A long-running Iron Range celebration of native son Bob Dylan has been canceled after the forced closure of the restaurant that hosted the annual event.

The “Dylan Days” festival in Hibbing, Minn., drew about 100 people from around the world this year for a singer-songwriter contest, an art show and a bus tour of the town where Dylan grew up.

A delinquent tax bill forced the owner’s of Zimmy’s Bar and Restaurant to shut down in March, robbing the festival of its home base, said one of the event’s organizers.

“It’s just time for us to say, ‘Yep, we’re going to take this break,’ ” said Joe Keyes, a principal organizer behind the 24-year-old festival.

Zimmy’s owners Linda and Bob Hocking could not be reached Monday for comment; Linda Hocking was considered the driving force behind the event, said Keyes.

Dylan Days may yet survive if a new group of supporters can round up financing and an appropriate venue, said Keyes. For now, the group has transferred its remaining funds to the Hibbing Arts Council and steered supporters to the Duluth Dylan festival, typically held a day or two before the one in Hibbing.

“It remains the hope of the outgoing committee that new volunteers will step forward to continue Dylan Days programming in the city of Hibbing in honor of the town’s most famous son, and the reason for thousands of tourist stops in Hibbing every year,” read a statement posted Friday on the Dylan Days website.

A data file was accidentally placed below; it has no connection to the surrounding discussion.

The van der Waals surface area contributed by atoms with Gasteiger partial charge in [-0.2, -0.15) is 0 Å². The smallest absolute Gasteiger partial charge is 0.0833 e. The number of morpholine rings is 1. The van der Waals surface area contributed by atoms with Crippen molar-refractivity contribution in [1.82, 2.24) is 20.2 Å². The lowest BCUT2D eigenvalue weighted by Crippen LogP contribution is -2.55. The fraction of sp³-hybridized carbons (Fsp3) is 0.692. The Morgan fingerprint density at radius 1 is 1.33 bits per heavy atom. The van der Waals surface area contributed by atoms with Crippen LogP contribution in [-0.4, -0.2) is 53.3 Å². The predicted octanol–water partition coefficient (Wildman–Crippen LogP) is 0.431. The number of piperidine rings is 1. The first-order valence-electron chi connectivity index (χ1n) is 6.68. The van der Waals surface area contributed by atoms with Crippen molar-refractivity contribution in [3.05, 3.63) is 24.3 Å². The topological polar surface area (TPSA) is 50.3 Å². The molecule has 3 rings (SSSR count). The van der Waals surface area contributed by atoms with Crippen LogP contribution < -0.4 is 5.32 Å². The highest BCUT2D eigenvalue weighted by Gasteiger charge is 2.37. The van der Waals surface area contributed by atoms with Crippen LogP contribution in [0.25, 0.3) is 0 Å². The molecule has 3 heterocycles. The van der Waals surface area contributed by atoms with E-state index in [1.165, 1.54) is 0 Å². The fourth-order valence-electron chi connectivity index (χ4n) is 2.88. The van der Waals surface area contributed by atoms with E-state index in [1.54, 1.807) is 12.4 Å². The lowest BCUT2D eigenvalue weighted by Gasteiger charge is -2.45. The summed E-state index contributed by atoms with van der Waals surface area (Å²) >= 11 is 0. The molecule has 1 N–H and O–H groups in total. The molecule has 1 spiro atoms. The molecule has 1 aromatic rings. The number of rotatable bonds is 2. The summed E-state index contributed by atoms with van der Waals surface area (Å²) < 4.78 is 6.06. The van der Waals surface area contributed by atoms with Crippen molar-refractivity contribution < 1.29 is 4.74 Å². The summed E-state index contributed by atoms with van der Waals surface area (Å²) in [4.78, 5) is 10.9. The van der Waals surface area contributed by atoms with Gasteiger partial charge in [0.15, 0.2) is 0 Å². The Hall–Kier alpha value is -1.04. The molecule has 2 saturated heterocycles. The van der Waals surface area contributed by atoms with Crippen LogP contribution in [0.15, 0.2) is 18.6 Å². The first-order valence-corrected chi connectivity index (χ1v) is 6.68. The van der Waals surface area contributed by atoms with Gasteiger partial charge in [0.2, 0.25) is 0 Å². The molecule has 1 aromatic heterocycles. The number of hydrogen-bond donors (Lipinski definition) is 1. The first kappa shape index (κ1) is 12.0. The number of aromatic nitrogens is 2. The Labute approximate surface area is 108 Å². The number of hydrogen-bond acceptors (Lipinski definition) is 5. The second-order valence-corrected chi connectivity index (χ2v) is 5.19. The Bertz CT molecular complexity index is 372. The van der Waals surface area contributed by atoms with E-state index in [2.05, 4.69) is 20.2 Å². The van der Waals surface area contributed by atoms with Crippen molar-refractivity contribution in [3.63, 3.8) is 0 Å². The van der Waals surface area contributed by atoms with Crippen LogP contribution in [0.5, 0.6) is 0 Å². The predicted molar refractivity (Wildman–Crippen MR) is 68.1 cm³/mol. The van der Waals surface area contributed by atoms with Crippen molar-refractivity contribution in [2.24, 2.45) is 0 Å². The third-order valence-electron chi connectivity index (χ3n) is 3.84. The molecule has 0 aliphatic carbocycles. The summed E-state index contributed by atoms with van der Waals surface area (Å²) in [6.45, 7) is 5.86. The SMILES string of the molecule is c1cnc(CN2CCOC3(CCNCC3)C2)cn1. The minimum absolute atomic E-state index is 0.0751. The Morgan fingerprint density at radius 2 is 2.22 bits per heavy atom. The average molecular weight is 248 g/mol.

The origins of the Hibbing festival go back to an impromptu 1991 birthday celebration for Dylan at Zimmy’s, according to the website. Dylan didn’t attend, and never has appeared at the festival held in his honor. Zimmy’s, named for Dylan’s family name of Zimmerman, became over the years an unofficial Dylan museum, which a writer in the Hibbing newspaper called “the Vatican of the church of Dylanology.”

The festival grew over the years to include the singer-songwriter contest (first place was some cash and a guitar), art and literary contests, and the bus tour.

“It’s been our joy to meet all of these visitors who come for Dylan Days,” said Keyes. He recalled an Israeli man who drove to the Iron Range one year from New York, where he had been attending a conference. “He said, ‘I cannot come this far and not be here in Hibbing.’ He didn’t realize how long the drive was,” said Keyes.

The tax problems earlier this year cost Zimmy’s its liquor license. It lasted a few more weeks before it closed. A social-media fundraiser over the summer fell well short of the $200,000 the Hockings said they needed to pay off their mortgage and reopen.

“Losing Zimmy’s, at least for our organization, was the mortal wound,” said Aaron Brown, who helped organize the festival. The host of the Great Northern Radio Show, Brown said the singer-songwriter contest will move to the Duluth festival for next year. He’s hopeful someone will eventually restart the Hibbing festival.

“I think there’s a lot of demand yet,” he said. “There’s a lot of people who want to come to Hibbing and experience the Dylan experience. He wasn’t just here for a couple of years. He really develops himself in this place. It’s a viable story.”